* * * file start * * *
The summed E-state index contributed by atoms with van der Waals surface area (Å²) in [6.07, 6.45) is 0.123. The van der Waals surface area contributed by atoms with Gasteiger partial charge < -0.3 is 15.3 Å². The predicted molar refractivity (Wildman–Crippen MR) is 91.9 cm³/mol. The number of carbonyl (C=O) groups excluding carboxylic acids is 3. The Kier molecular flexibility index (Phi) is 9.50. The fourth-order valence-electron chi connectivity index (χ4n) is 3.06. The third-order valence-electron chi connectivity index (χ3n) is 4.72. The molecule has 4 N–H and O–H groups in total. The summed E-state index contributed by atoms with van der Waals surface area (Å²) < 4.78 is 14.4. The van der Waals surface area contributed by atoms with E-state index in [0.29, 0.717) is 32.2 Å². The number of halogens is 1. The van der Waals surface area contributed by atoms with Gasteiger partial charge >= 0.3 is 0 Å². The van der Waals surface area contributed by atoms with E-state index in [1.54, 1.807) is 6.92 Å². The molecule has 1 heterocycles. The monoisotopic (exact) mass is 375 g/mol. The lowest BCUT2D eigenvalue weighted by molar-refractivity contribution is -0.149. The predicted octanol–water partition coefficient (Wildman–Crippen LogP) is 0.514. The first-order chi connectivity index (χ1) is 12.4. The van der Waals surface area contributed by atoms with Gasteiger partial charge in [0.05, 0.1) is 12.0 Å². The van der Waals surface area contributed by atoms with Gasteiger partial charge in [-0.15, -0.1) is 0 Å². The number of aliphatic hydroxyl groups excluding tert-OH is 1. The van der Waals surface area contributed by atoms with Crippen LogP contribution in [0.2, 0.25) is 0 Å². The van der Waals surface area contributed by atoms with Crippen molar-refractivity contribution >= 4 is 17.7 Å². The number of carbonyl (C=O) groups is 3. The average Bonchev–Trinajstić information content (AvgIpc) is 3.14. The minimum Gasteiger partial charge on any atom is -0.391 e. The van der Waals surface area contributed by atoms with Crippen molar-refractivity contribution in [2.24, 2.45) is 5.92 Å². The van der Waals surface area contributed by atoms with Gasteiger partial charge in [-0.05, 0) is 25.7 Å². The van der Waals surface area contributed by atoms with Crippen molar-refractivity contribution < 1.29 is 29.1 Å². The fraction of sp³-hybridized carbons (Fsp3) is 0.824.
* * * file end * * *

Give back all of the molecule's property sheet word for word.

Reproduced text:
The summed E-state index contributed by atoms with van der Waals surface area (Å²) in [6.07, 6.45) is 0.123. The van der Waals surface area contributed by atoms with Gasteiger partial charge < -0.3 is 15.3 Å². The predicted molar refractivity (Wildman–Crippen MR) is 91.9 cm³/mol. The number of carbonyl (C=O) groups excluding carboxylic acids is 3. The Kier molecular flexibility index (Phi) is 9.50. The fourth-order valence-electron chi connectivity index (χ4n) is 3.06. The third-order valence-electron chi connectivity index (χ3n) is 4.72. The molecule has 4 N–H and O–H groups in total. The summed E-state index contributed by atoms with van der Waals surface area (Å²) < 4.78 is 14.4. The van der Waals surface area contributed by atoms with E-state index in [0.29, 0.717) is 32.2 Å². The number of halogens is 1. The van der Waals surface area contributed by atoms with Gasteiger partial charge >= 0.3 is 0 Å². The van der Waals surface area contributed by atoms with E-state index in [1.54, 1.807) is 6.92 Å². The molecule has 1 heterocycles. The monoisotopic (exact) mass is 375 g/mol. The lowest BCUT2D eigenvalue weighted by molar-refractivity contribution is -0.149. The predicted octanol–water partition coefficient (Wildman–Crippen LogP) is 0.514. The first-order chi connectivity index (χ1) is 12.4. The van der Waals surface area contributed by atoms with Gasteiger partial charge in [0.05, 0.1) is 12.0 Å². The van der Waals surface area contributed by atoms with Gasteiger partial charge in [-0.15, -0.1) is 0 Å². The number of aliphatic hydroxyl groups excluding tert-OH is 1. The van der Waals surface area contributed by atoms with Crippen LogP contribution in [0.2, 0.25) is 0 Å². The van der Waals surface area contributed by atoms with Crippen molar-refractivity contribution >= 4 is 17.7 Å². The number of carbonyl (C=O) groups is 3. The average Bonchev–Trinajstić information content (AvgIpc) is 3.14. The minimum Gasteiger partial charge on any atom is -0.391 e. The van der Waals surface area contributed by atoms with Crippen molar-refractivity contribution in [2.24, 2.45) is 5.92 Å². The van der Waals surface area contributed by atoms with Gasteiger partial charge in [-0.05, 0) is 25.7 Å². The van der Waals surface area contributed by atoms with Crippen molar-refractivity contribution < 1.29 is 29.1 Å². The fraction of sp³-hybridized carbons (Fsp3) is 0.824.